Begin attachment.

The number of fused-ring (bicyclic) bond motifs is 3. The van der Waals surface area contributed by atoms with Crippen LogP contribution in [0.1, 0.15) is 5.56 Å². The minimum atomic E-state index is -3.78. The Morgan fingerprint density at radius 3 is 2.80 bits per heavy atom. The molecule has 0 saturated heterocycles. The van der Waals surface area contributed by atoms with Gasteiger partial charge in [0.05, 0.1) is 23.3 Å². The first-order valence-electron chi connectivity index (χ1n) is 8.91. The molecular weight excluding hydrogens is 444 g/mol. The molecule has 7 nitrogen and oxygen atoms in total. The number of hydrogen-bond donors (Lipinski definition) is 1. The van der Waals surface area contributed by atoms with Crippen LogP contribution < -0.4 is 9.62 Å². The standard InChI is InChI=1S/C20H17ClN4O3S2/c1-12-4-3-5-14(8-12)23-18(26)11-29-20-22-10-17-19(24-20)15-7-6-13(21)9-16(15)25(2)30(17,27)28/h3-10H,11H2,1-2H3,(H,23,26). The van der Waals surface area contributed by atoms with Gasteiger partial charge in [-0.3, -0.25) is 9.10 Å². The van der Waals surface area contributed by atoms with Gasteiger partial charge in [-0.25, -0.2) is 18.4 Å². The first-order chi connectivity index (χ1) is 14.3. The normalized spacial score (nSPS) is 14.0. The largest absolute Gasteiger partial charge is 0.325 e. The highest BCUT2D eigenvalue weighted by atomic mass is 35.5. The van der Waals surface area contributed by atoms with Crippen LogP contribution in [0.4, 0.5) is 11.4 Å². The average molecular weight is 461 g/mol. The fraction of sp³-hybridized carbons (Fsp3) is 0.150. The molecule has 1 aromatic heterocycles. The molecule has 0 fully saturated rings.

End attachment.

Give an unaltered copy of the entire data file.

The number of fused-ring (bicyclic) bond motifs is 3. The van der Waals surface area contributed by atoms with Crippen LogP contribution in [0.1, 0.15) is 5.56 Å². The minimum atomic E-state index is -3.78. The Morgan fingerprint density at radius 3 is 2.80 bits per heavy atom. The molecule has 0 saturated heterocycles. The van der Waals surface area contributed by atoms with Gasteiger partial charge in [0.05, 0.1) is 23.3 Å². The first-order valence-electron chi connectivity index (χ1n) is 8.91. The molecular weight excluding hydrogens is 444 g/mol. The molecule has 7 nitrogen and oxygen atoms in total. The number of hydrogen-bond donors (Lipinski definition) is 1. The van der Waals surface area contributed by atoms with Crippen LogP contribution < -0.4 is 9.62 Å². The standard InChI is InChI=1S/C20H17ClN4O3S2/c1-12-4-3-5-14(8-12)23-18(26)11-29-20-22-10-17-19(24-20)15-7-6-13(21)9-16(15)25(2)30(17,27)28/h3-10H,11H2,1-2H3,(H,23,26). The van der Waals surface area contributed by atoms with Gasteiger partial charge in [-0.3, -0.25) is 9.10 Å². The van der Waals surface area contributed by atoms with Gasteiger partial charge in [-0.25, -0.2) is 18.4 Å². The first-order chi connectivity index (χ1) is 14.3. The normalized spacial score (nSPS) is 14.0. The largest absolute Gasteiger partial charge is 0.325 e. The highest BCUT2D eigenvalue weighted by atomic mass is 35.5. The van der Waals surface area contributed by atoms with Crippen LogP contribution in [0.4, 0.5) is 11.4 Å². The average molecular weight is 461 g/mol. The fraction of sp³-hybridized carbons (Fsp3) is 0.150. The molecule has 1 aromatic heterocycles. The molecule has 0 fully saturated rings.